Did you know that research shows us that loneliness, especially during these uncertain times, is on the rise & the lack of human connection can actually be more harmful to your health than obesity, smoking and high blood pressure? WHAT??! Well it's true. And give some thought to this. What does one do from day to day to require care of yourself? Most people would say things like "I ate healthy today" or "I exercised today" but what about your social connections?
In today's day and age, we live incredibly busy lives and trying to have a work/ life balance is certainly a struggle. Adding on school, hobbies and self care can all seem overwhelming. Add on lockdowns and online schooling, and forget it! I get it. Often our social connections tend to fall by the wayside. But connecting with others is more important than ever.
Social connection has been proven to:
- Lower anxiety and depression
- Help us regulate our emotions
- Lead to higher self worth & empathy
- Improve our immune systems
By neglecting our need to connect, we put our health in danger and therefore the sad reality is that we reside in an exceedingly never ending time of disconnection. And while technology has the power to bring us together, the screens around us actually disconnect us from many things like: nature, physical touch, ourselves etc. Contrary to popular belief, Wi-Fi on it's own isn't enough to fill our social needs. As humans we thrive on face-to-face interaction and technology should only be enhancing our connections, not replacing it.
Now, do not get me wrong... I'm not saying the requirement for human connection implies that we all (especially introverts) must become social butterflies. Having human connection truly looks different for every person and if you are not sure where to begin to seek out meaningful connection, that's okay.
Here are some ideas to help you build connections:
- Try a new group activity
- Reach out to an old friend
- Introduce yourself to your neighbours
- Ask someone for help when you need it
- Do a random act of kindness
"Extroverts have it easy when it comes to making connections, yet learning to form genuine connections is an area where introverts can learn to shine," says psychologist Carla Marie Manly, PhD, and author of Joy From Fear.
It was true before we shielded ourselves behind the walls of cell phone screens, but its truer now more than ever. And if this pandemic has turned you from extrovert into introvert, and you're feeling that perhaps you forgot the way to build that human connection again... the following pointers are going to be for you.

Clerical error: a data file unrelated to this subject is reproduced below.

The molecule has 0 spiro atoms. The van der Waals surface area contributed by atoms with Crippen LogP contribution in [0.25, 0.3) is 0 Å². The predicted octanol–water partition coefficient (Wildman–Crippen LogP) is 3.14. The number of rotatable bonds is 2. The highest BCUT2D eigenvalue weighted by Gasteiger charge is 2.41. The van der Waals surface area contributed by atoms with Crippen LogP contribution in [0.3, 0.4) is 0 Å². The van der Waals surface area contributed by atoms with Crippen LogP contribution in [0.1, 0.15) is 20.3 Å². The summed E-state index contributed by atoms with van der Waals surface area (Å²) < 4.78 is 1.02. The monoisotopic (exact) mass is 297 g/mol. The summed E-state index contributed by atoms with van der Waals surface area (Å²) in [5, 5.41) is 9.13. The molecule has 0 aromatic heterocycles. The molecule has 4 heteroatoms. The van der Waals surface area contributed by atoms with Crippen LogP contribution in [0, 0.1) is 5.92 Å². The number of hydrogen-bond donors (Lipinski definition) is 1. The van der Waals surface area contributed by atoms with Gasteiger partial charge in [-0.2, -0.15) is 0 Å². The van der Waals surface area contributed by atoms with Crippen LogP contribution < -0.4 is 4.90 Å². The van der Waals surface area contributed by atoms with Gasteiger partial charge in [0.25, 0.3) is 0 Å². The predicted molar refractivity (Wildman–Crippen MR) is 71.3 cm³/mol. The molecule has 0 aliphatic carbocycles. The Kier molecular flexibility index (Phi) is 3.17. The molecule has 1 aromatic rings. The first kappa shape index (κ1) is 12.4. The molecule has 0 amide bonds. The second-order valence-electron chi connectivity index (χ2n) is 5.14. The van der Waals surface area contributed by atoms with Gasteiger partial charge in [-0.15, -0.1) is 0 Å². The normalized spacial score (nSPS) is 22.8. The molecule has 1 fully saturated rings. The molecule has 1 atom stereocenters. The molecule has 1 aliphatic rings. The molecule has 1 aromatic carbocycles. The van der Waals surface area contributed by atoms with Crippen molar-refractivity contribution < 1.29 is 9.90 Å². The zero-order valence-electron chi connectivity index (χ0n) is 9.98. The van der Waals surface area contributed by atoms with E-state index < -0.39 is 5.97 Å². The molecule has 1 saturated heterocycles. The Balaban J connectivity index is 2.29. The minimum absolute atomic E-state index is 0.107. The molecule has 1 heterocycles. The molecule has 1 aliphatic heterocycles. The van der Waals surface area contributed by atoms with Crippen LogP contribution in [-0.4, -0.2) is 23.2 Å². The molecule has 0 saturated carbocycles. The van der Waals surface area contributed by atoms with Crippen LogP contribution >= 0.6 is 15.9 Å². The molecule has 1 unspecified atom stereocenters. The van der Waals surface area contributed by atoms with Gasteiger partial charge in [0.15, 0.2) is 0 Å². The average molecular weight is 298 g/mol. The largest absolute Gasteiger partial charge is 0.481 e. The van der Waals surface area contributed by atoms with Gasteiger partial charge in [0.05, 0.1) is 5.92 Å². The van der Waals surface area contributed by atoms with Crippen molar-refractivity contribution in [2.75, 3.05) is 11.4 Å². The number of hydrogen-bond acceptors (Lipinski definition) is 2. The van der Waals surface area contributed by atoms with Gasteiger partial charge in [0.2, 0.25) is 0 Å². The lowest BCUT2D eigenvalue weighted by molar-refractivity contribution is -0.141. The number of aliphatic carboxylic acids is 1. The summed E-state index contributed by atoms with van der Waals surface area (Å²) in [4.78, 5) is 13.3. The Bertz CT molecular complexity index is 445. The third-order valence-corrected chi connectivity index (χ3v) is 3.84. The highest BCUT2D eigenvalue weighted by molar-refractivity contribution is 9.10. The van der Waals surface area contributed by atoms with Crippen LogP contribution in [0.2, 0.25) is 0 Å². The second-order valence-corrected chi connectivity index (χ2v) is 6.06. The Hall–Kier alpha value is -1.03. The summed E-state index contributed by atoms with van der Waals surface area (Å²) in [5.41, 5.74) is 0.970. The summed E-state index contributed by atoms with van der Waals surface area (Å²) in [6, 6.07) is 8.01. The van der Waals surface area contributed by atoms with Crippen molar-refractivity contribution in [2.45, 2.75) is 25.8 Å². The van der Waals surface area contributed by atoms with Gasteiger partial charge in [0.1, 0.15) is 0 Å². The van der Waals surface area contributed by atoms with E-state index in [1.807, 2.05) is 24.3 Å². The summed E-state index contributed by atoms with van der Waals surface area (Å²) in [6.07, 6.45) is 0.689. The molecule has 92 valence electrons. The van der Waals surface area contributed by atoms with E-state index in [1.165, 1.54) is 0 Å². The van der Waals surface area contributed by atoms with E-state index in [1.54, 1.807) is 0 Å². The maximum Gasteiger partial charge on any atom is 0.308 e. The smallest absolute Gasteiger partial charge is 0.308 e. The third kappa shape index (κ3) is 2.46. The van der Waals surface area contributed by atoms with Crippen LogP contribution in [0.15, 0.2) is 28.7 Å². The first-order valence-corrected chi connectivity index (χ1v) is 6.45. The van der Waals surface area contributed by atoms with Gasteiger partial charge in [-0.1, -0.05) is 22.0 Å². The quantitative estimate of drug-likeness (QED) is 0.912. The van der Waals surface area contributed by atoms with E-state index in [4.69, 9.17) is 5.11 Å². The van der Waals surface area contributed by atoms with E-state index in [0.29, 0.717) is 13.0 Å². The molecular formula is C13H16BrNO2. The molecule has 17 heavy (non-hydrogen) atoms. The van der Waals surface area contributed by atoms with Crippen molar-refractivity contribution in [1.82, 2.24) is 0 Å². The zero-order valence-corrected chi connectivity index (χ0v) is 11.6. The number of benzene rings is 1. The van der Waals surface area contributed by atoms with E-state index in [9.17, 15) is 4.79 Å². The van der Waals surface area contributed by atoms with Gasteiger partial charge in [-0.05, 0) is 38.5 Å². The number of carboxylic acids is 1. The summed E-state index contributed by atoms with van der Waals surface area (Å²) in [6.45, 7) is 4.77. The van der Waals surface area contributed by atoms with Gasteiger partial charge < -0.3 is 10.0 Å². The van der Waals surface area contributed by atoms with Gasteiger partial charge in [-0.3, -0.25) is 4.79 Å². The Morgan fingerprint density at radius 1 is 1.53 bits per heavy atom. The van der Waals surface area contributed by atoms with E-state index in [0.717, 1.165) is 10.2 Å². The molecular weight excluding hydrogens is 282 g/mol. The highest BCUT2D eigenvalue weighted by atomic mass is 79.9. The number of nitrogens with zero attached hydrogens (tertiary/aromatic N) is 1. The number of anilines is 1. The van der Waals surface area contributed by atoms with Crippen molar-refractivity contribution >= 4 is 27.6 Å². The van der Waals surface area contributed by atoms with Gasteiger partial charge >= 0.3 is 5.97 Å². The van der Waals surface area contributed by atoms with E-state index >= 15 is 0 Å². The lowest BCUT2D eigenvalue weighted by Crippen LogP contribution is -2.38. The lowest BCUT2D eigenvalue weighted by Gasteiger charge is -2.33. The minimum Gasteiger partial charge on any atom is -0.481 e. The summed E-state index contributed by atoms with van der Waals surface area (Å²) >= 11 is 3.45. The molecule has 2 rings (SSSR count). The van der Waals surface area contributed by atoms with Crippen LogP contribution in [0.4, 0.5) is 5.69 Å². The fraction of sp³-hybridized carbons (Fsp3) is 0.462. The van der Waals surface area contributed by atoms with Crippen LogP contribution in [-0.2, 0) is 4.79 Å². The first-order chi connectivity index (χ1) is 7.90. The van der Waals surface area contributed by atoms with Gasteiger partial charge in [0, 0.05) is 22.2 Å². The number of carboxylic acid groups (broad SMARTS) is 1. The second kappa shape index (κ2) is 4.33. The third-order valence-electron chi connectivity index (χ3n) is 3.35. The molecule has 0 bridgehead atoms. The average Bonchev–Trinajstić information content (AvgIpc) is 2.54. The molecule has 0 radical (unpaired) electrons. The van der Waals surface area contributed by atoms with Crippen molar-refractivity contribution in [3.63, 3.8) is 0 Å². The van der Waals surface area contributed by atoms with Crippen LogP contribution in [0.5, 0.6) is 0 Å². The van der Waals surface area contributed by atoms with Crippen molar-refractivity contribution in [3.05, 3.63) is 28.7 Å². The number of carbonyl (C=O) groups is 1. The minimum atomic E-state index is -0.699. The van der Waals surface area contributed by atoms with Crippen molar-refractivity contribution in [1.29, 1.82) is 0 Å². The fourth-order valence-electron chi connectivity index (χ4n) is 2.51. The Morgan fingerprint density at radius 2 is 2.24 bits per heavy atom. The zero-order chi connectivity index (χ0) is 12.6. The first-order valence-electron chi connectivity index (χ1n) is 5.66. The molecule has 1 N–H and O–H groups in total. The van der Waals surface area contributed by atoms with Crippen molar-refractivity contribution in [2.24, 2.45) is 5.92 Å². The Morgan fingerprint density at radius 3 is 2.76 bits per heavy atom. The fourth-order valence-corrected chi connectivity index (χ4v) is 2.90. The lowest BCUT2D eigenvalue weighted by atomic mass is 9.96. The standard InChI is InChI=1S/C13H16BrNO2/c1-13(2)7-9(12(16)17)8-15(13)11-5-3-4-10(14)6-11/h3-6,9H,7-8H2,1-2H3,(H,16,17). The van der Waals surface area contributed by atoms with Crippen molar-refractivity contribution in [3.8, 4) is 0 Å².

1. Smile from your heart:
Seems easy or simple right? However, we tend to flash a "quick" smile or look away when we feel uncomfortable but one of the biggest ways to begin a new relationship/connection is to offer a genuine and warm smile. So instead of flashing a quick/obligatory smile, try to smile from the heart and truly mean it.
2. Invite conversation by giving a glimpse into your life:
In this scenario, we want to offer up a little bit of information about ourselves conversationally and then ask the other person about themselves and watch the conversation flow naturally. For example "I love doing yoga, I find it so calming and freeing - what do you do for exercise?" This shows the other person that you are genuinely interested in getting to know more about them. We are creating dialogues instead of monologues and we are allowing the person to see a sliver into who we are and in return they will feel open to sharing as well.
3. Offer compliments or affirmations:
I am a huge advocate for the compliment strategy to open up a conversation. It doesn't need to be huge, something simple as "I love your necklace" or "Your hair looks amazing today!" The thing about complimenting someone is that it is presented authentically and without any ulterior motive. It often leads to the recipient thinking "Wow, he/she didn't have to say that but he/she did and it's truly made my day." It is truly a low effort way to recognize someone.
4. Put yourself out there:
I don't mean forcing yourself into people's lives but just putting yourself out there and pushing yourself to be social in a light/easy situation. Invite a new friend to share a cup of tea, lunch in the park, or a window-shopping break. Something simple.
5. Remember to be yourself:
I know, you hear it all the time "just be yourself' but I'm repeating it because many of us constantly forget that. We don't want to pretend to be anyone else. If you are introvert, that's okay.. use it to your advantage!
Building a meaningful human connection can be quite challenging and despite wanting this kind of connection, some people might not understand or show up for you and that's ok. It's about trying and understanding you are worthy of connection and the people that matter will show up.
Also, no matter what, you will be able to meet people who have the same desire and capacity to build these meaningful connections with you!